What is Pragmatic Linguistics?
Pragmatic is the branch of linguistics that studies the use of language in real-life conversations and situations. It deals with the meaning of words and phrases, their social and esthetic contexts, and the ways in which speakers convey them.
Unlike other branches of linguistics such as semantics, syntax, and semiotics, pragmatics focuses on what people actually say in a conversation and the context of those sayings. The goal of pragmatics is to provide linguists with the knowledge they need to understand how to communicate effectively in a variety of social settings.
For example, if your neighbor says “gosh, look at the time,” they might not be meaning to tell you what the actual time is; rather, they might be implying that they want to end the conversation or leave the room. It’s the fact that we know these things about the utterance and the context in which it was spoken that makes pragmatics such an important area of study.
The term ‘pragmatics’ comes from the Greek word pragma, which means ‘practice.’ This idea of language being a kind of practice that must be studied in order to gain an understanding of how it works dates back to antiquity. Modern pragmatics rose to prominence between 1880 and 1930, when a group of philosophers and linguists called the Pragmatists argued that language is not simply an abstract system of rules but rather is a means for human action.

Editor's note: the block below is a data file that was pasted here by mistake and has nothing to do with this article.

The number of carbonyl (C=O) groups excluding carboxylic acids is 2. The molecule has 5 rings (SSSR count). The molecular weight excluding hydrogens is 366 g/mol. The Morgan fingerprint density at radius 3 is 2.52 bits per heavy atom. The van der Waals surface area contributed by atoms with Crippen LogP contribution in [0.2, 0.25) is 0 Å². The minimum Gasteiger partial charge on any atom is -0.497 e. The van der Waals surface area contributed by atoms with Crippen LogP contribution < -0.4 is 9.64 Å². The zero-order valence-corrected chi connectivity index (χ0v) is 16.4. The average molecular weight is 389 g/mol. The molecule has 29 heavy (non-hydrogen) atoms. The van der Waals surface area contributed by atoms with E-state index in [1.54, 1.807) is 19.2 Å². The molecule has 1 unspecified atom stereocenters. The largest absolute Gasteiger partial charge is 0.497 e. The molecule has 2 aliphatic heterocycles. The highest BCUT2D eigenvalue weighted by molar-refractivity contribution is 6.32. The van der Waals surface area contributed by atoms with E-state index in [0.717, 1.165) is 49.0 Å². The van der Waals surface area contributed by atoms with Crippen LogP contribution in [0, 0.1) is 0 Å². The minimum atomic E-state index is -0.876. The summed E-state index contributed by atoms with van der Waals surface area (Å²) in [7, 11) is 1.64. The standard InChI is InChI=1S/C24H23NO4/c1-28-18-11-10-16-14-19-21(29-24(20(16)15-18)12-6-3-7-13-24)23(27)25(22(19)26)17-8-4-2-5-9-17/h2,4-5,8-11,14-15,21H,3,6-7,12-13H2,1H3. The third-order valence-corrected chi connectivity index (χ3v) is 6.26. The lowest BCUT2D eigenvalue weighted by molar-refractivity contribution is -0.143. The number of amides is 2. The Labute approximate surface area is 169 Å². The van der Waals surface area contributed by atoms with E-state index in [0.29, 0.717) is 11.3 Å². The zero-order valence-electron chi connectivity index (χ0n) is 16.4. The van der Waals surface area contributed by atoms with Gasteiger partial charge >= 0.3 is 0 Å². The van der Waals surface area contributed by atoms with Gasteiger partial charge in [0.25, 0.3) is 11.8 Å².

Pragmatics is often confused with other areas of linguistic study such as semantics, syntax, and semiotics. Semantics is the study of rule systems that determine the literal linguistic meanings of expressions; syntax studies how to combine those expressions to form sentences with specific meaning; and semiotics is concerned with the meanings and uses of signs and symbols.
Despite this confusion, pragmatics is an important part of the discipline of linguistics and can be thought of as an area that combines elements of both philosophical and linguistic theory. For example, the philosophical roots of pragmatics can be found in a number of ideas including Grice’s maxims, the idea that we should avoid putting our own interpretations on other people’s statements and try to be as clear as possible when communicating with them, and the idea that communication is an inherently contextual activity.
Similarly, the linguistic roots of pragmatics can be found in such concepts as lexical implicature, the use of indexical and demonstrative expressions to mark the place in discourse where something is meant, the notion of scalar implicatures and presuppositions, politeness and other forms of social conventions, and the way that language is used to manage reference. It’s this combination of philosophical and linguistic theories that gives pragmatics its broad scope. However, there is still much work to be done in experimental pragmatics, especially when it comes to studying the precise pragmatic meanings that are conveyed and interpreted in a real-world language situation. In addition, researchers should make sure that their experiments are designed to account for the varying task demands in the different pragmatic situations they are investigating.